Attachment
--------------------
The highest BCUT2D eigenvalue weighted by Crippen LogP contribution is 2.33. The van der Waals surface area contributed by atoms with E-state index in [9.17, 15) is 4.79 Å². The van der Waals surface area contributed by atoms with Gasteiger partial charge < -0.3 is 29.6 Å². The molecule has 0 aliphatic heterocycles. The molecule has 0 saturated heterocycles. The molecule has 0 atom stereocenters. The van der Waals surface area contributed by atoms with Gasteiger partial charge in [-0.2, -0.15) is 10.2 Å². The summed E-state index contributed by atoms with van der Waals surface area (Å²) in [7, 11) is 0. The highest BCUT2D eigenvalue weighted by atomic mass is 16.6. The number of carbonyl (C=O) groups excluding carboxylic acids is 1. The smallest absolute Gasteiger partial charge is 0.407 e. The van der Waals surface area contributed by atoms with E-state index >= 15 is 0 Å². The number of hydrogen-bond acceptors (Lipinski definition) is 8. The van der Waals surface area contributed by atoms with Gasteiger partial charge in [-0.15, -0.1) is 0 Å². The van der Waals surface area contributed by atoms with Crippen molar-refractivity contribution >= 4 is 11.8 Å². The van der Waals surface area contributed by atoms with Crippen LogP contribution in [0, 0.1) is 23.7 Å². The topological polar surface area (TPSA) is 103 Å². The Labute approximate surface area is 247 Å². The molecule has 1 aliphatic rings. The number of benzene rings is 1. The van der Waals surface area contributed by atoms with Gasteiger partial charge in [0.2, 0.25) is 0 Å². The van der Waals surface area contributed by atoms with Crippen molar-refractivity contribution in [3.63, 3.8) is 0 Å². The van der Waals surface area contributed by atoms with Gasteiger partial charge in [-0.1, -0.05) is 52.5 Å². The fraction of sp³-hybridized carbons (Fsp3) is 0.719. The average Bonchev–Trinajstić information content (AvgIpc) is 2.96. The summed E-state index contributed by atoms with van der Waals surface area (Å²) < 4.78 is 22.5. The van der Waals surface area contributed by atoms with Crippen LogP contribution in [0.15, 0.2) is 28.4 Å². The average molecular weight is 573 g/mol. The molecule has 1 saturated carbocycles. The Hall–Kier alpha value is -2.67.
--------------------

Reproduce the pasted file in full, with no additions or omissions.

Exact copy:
The highest BCUT2D eigenvalue weighted by Crippen LogP contribution is 2.33. The van der Waals surface area contributed by atoms with E-state index in [9.17, 15) is 4.79 Å². The van der Waals surface area contributed by atoms with Gasteiger partial charge < -0.3 is 29.6 Å². The molecule has 0 aliphatic heterocycles. The molecule has 0 saturated heterocycles. The molecule has 0 atom stereocenters. The van der Waals surface area contributed by atoms with Gasteiger partial charge in [-0.2, -0.15) is 10.2 Å². The summed E-state index contributed by atoms with van der Waals surface area (Å²) in [7, 11) is 0. The highest BCUT2D eigenvalue weighted by atomic mass is 16.6. The number of carbonyl (C=O) groups excluding carboxylic acids is 1. The smallest absolute Gasteiger partial charge is 0.407 e. The van der Waals surface area contributed by atoms with E-state index >= 15 is 0 Å². The number of hydrogen-bond acceptors (Lipinski definition) is 8. The van der Waals surface area contributed by atoms with Gasteiger partial charge in [-0.15, -0.1) is 0 Å². The van der Waals surface area contributed by atoms with Crippen molar-refractivity contribution >= 4 is 11.8 Å². The van der Waals surface area contributed by atoms with Crippen LogP contribution in [0, 0.1) is 23.7 Å². The topological polar surface area (TPSA) is 103 Å². The Labute approximate surface area is 247 Å². The molecule has 1 aliphatic rings. The number of benzene rings is 1. The van der Waals surface area contributed by atoms with Gasteiger partial charge in [0.2, 0.25) is 0 Å². The van der Waals surface area contributed by atoms with Crippen molar-refractivity contribution in [3.63, 3.8) is 0 Å². The van der Waals surface area contributed by atoms with Gasteiger partial charge in [-0.1, -0.05) is 52.5 Å². The fraction of sp³-hybridized carbons (Fsp3) is 0.719. The average Bonchev–Trinajstić information content (AvgIpc) is 2.96. The summed E-state index contributed by atoms with van der Waals surface area (Å²) < 4.78 is 22.5. The van der Waals surface area contributed by atoms with Crippen LogP contribution in [0.15, 0.2) is 28.4 Å². The average molecular weight is 573 g/mol. The molecule has 1 saturated carbocycles. The Hall–Kier alpha value is -2.67.